The Curved Bill and the Sentinel

This perfectly sunny looking June morning belies the intense and terribly sad news of the last two weeks. We might wonder, if we can find room for all the people filing into this train from one of the most populous stations, why can’t we find more room for peace in the greater world beyond this train car?

I thought about this while gardening and catching up after a whirlwind visit from our eldest daughter and her second born son on the weekend, flown in for a wedding from one of those big Midwestern states. Before those chores started, the dog and I had our early morning marsh saunter, the river at nearly full tide. This walk also included two distinct bird moments: a close up fly-by of that ancient bird I’ve described before, the glossy ibis. He flew across our path so close that the curve of his bill was in sharp focus. I suppose it’s fitted just right for pecking at small creatures in tidal mud flats, but, well, it’s a bit strange.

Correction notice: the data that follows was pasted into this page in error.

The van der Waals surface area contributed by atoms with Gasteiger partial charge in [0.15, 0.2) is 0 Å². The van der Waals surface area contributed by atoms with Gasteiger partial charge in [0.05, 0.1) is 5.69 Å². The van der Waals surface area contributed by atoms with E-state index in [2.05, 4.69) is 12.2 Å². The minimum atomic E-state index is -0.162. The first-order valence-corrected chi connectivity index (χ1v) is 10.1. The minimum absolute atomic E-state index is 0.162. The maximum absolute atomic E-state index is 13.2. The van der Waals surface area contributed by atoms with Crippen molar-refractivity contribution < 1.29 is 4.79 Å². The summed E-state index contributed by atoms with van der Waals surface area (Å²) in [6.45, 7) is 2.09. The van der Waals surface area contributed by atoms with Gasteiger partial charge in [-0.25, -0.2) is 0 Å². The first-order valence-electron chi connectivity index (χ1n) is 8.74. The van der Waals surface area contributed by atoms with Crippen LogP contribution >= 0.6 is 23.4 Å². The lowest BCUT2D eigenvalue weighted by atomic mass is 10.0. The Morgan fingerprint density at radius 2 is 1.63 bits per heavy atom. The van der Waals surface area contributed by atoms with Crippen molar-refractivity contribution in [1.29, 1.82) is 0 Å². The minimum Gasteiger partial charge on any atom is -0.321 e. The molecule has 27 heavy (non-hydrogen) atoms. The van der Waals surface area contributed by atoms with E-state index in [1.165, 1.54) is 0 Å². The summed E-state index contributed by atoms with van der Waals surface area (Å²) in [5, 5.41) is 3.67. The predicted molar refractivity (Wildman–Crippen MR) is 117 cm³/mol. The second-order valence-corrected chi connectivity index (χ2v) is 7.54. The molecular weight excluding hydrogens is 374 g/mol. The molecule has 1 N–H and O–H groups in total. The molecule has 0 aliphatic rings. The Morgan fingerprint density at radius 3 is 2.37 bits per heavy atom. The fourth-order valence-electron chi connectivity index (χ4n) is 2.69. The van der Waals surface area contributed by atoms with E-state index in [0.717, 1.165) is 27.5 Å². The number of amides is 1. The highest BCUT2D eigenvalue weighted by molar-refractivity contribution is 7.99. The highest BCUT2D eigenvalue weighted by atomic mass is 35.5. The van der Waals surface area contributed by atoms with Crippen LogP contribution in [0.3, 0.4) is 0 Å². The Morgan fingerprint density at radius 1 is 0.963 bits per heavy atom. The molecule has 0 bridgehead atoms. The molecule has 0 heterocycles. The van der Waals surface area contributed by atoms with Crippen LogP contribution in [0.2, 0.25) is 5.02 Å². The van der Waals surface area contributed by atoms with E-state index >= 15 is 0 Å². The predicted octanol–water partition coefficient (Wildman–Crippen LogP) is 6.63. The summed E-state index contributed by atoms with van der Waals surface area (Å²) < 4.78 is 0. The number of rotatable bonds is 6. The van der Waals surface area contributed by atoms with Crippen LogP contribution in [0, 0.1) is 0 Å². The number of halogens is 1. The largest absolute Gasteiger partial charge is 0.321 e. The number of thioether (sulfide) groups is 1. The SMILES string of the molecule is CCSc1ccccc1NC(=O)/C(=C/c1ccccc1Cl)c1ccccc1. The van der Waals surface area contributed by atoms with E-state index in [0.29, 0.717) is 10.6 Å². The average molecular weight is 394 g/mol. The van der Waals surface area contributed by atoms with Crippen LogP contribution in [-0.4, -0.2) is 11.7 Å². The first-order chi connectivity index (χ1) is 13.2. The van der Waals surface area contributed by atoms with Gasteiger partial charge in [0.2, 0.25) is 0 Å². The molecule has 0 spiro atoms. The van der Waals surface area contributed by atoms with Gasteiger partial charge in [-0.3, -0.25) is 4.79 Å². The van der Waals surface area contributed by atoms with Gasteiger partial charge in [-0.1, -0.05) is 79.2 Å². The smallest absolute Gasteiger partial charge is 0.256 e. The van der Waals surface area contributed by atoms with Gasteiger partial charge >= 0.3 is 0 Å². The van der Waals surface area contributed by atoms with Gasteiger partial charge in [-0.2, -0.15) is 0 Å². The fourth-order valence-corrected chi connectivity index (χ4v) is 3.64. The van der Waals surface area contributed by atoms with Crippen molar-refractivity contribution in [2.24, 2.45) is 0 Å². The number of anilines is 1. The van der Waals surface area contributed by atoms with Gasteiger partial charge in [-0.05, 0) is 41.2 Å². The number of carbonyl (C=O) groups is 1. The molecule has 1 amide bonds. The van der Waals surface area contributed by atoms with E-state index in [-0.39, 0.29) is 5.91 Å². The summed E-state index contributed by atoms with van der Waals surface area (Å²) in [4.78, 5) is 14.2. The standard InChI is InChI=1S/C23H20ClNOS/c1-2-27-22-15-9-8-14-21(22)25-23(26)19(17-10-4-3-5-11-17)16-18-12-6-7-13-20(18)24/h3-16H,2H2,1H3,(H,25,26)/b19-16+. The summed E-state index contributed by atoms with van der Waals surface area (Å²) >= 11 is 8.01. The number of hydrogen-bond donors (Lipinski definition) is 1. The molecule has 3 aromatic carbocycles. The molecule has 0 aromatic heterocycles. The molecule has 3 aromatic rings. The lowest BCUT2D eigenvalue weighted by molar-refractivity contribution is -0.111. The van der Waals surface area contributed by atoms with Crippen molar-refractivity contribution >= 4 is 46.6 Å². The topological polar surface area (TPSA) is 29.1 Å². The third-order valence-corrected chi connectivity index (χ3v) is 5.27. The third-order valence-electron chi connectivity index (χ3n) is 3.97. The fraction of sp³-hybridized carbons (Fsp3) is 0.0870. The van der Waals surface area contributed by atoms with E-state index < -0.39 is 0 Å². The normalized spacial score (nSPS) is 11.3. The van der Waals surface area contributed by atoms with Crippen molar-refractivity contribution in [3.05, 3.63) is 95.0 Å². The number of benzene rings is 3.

Only fifteen yards further down the path we startled into action one of the many sentinels posted in the high grass this time of year: the Bobolink. A fat bellied, sassy bird, sporting his patchwork black, white, and yellow, he elevates up and away noisily when you approach what his probably his young family. But if you gaze across the grass, you’ll also see many simply sitting on a tall reed of grass: watching.

We need these birds of beauty, form and function. We need to see them about their daily business of quietly looking for food, providing for young, watching out for the neighborhood, flying in their freedom. Their lack of conscious thought or self-awareness as they do these things does not make the doing of them less important or instructive for us. Yes, birds in a meadow are physically removed from the troubled places and rawness of much of our lives. But can’t we wonder, just for a moment, about our reaction to difference while we guard, as a sentinel would, precious life?


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